Friday, March 23, 2007

I'm going to be critical of Israeli domestic policy here...please avert your eyes if you can't handle it...

The Associated Press reported (all over the internets, but here's a link to the Toronto Star version) that a UN expert has submitted a report to the UN Human Rights Commission which characterizes Israeli domestic policy towards Palestinians as "apartheid."

...Cue crazed uproar about anti-Semitism...

Anyways, the investigator is a South African who--having actually lived under apartheid--should know whether or not something is apartheid. UN Ambassador from Israel Itzhak Levanon called the report "'utterly one-sided, highly selective, and unreservedly biased.'" The one sided-ness may well come from the fact that Dugard (the expert) was only given a mandate to look at the treatment of Palestinians. I haven't read it yet, but I doubt very much his report says that Israelis spend their time dancing about the flowers eating cake and drinking champagne. Nothing about highlighting the criminal treatment of Palestinians negates the possibility that Israelis are also suffering under the situation, for instance, getting kidnapped and bombed, et cetera. Both sides in a conflict can suffer, Mr. Levanon, and in fact, I'm pretty sure that's usually the case.

Levanon also said Dugard used: "'inflammatory and inciteful language' which did not contribute to a constructive dialogue on the Middle East question." I'm assuming by this he means the use of the term "apartheid." Let's assess that. According to the American Heritage Dictionary, apartheid means the following:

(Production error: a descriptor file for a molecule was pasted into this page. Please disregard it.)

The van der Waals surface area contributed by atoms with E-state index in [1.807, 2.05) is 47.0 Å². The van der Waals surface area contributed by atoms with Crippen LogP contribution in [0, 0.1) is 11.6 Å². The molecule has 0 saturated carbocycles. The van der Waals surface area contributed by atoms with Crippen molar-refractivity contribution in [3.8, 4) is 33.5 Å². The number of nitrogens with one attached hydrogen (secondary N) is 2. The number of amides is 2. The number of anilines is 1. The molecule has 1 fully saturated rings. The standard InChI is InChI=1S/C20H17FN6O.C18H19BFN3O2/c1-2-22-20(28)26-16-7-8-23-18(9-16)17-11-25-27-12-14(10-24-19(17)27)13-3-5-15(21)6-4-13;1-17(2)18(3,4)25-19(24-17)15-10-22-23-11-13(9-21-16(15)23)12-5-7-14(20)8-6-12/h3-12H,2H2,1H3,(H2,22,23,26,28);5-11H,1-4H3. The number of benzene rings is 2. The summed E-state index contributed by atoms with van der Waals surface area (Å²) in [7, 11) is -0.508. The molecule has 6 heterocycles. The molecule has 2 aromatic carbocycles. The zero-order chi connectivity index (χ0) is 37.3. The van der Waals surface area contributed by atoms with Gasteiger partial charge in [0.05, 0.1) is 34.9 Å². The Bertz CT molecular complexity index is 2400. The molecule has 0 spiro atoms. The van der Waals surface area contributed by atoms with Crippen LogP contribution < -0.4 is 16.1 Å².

a·part·heid (ə-pärt'hīt', -hāt') n.

  1. An official policy of racial segregation formerly practiced in the Republic of South Africa, involving political, legal, and economic discrimination against nonwhites.
  2. A policy or practice of separating or segregating groups.
  3. The condition of being separated from others; segregation.

[Afrikaans : Dutch apart, separate (from French à part, apart; see apart) + Dutch -heid, -hood.]

Well, option 1 clearly does not fit the situation, I must say that option 2 is pretty much spot on. And it's not like Dugard was making wildly speculative accusations:

The 24-page document ... catalogues a number of accusations against the Jewish state ranging from destruction of Palestinian houses to preferential treatment for Jewish settlers in the West Bank.

Separate roads, the need for checkpoints and passes, and the security fence/wall--these all say apartheid. Now, a lot of the criticism of that term has been based on the argument that the Israel/Palestine situation is not "as bad as" South African apartheid, and that calling it "apartheid" necessarily implies that it is. To me, this is an incredibly hollow argument. Criminal acts involve a threshold, on one side of which is acceptable behavior, and on the other is the unacceptable. Now, the spectrum of unacceptable is broad, ranging from just inside the threshold off into the distance. There is, for instance, a hell of a difference between intentional murder, being a serial- or spree-killer, and committing genocide.1 All of these are, however, criminal. Israeli apartheid needn't be "as bad as" South African apartheid to constitute a serious human rights problem, apartheid per se.

  1. I am not suggesting in any way that Israel is committing genocide. That is an untrue and perhaps offensive allegation which has also been thrown into the mix, but unlike the argument for apartheid, there is nothing with which to back it up.

No comments: